Convention was that the signaling protein, transforming growth factor-ß-activated kinase 1 (TAK1) is detrimental to muscle health since it activates pathways associated with muscle wasting. However deactivating TAK1 did not preserve muscle health as expected, but resulted in the opposite effect: muscle wasting. (2018-02-08)

New findings about why losartan is effective in treating Marfan syndrome may reshape our thinking about patient management
Progressive dilation of the aortic root is considered one of the most serious manifestations of Marfan syndrome. The antihypertensive losartan is one of the two medications recommended by current guidelines attenuate the progression of this aortic enlargement, but which medication works best is still controversial. A new report in The American Journal of Pathology confirms losartan's efficacy but finds that the underlying mechanism of action is different than previously thought, opening up new possibilities for improvements in Marfan syndrome management. (2018-02-09)

Finding long strands of RNA in skin development and disease
Researchers from Case Western Reserve University School of Medicine have discovered how unusually long pieces of RNA work in skin cells. The RNA pieces, called 'long non-coding RNAs' or 'lncRNAs,' help skin cells modulate connective tissue proteins, like collagen, and could represent novel therapeutic targets to promote skin repair. (2017-12-06)

Vine compound starves cancer cells
Researchers from Würzburg and Toyama have discovered that a compound isolated from tropical rainforest vines inhibits the growth of pancreatic cancer cells in the lab. (2018-11-16)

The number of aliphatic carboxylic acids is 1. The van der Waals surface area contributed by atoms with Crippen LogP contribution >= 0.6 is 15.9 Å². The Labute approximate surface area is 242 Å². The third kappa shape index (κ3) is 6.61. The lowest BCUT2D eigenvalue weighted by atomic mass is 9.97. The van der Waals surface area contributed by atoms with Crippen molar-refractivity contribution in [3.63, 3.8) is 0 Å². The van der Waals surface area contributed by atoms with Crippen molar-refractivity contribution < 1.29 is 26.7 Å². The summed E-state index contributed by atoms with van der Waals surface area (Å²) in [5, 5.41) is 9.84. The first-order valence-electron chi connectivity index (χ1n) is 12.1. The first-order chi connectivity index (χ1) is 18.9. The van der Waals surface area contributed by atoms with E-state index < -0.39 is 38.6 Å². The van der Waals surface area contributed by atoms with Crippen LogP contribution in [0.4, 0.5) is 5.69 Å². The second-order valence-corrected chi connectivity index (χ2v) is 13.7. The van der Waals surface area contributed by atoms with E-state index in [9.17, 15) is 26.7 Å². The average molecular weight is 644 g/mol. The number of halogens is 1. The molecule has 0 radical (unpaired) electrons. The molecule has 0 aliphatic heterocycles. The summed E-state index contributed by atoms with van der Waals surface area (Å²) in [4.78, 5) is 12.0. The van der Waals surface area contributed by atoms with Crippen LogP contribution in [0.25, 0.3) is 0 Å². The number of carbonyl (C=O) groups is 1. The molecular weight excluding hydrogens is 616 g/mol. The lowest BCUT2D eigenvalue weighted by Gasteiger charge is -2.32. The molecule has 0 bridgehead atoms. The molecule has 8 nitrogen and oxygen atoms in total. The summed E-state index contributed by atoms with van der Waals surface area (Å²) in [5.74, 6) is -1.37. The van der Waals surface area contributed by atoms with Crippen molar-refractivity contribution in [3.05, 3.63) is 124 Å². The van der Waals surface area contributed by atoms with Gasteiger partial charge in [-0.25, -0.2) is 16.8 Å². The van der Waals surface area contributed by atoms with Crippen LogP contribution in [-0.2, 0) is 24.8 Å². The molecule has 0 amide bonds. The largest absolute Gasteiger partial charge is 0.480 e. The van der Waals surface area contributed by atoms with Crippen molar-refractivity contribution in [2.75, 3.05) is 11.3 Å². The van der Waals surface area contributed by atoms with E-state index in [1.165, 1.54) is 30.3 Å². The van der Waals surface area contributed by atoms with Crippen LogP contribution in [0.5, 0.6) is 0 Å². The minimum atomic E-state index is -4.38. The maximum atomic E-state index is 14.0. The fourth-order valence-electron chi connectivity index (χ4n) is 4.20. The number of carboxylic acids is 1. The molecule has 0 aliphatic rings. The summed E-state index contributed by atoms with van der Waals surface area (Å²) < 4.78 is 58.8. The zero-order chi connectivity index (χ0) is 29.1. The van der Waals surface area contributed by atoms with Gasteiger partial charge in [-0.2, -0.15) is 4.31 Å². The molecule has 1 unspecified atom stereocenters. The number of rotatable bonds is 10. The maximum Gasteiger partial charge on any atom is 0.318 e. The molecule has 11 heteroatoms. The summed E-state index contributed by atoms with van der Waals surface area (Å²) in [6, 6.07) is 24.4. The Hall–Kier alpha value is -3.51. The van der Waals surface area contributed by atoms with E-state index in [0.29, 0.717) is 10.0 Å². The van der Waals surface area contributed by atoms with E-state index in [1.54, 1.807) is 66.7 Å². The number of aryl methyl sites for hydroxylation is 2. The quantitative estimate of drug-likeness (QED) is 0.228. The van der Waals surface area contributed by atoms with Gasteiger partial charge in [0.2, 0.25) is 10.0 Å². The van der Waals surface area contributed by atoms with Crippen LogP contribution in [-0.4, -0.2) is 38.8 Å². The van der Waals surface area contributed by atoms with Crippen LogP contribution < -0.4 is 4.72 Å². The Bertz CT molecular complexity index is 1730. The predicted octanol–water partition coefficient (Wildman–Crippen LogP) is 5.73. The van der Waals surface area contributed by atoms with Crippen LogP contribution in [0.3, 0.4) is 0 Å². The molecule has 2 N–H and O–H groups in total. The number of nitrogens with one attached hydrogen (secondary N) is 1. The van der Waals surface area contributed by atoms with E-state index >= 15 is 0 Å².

Lymphoma overrides a key protein's quadruple locks
Protein chemists at Johns Hopkins report they are closer to explaining why certain blood cancers are able to crack a molecular security system and run rampant. (2016-03-22)

How cells detect, mend DNA damage may improve chemotherapy
Human cells have a way of detecting and mending DNA damage caused by some common chemotherapy drugs, according to a new study from Washington University School of Medicine in St. Louis. The findings could have important implications for treating cancer. (2017-11-08)

Reprogrammed blood vessels promote cancer spread
Tumor cells use the bloodstream to spread in the body. To reach the blood, they first have to pass the wall of the vessel. Scientists from the German Cancer Research Center have now identified a trick that the cancer cells use: They activate a cellular signal in the vessel lining cells. This makes the passage easier and promotes metastasis. In experiments with mice, the researchers were able to block this process using antibodies. (2017-03-03)

Solving the puzzle of multicellularity
Wits PhD student, Jonathan Featherston, of the Evolution of Complexity Laboratory at the University of the Witwatersrand, Johannesburg, has answered at least part of this question, by decoding the genomic sequence of one of the simplest of all multicellular organisms -- the four-celled alga Tetrabaena socialis. (2018-02-02)

Plants are also stressed out
What will a three-degree-warmer world look like? When experiencing stress or damage from various sources, plants use chloroplast-to-nucleus communication to regulate gene expression and help them cope. Now, Salk Institute researchers have found that GUN1 -- a gene that integrates numerous chloroplast-to-nucleus retrograde signaling pathways -- also plays an important role in how proteins are made in damaged chloroplasts, which provides a new insight into how plants respond to stress. (2019-04-19)

Kids born later in the year can still excel in sport
A child's birth month shouldn't affect their long-term prospects in high-level sport and those who hold off on specialising until later years may be the most successful, according to new research from the University of Sydney. (2018-01-31)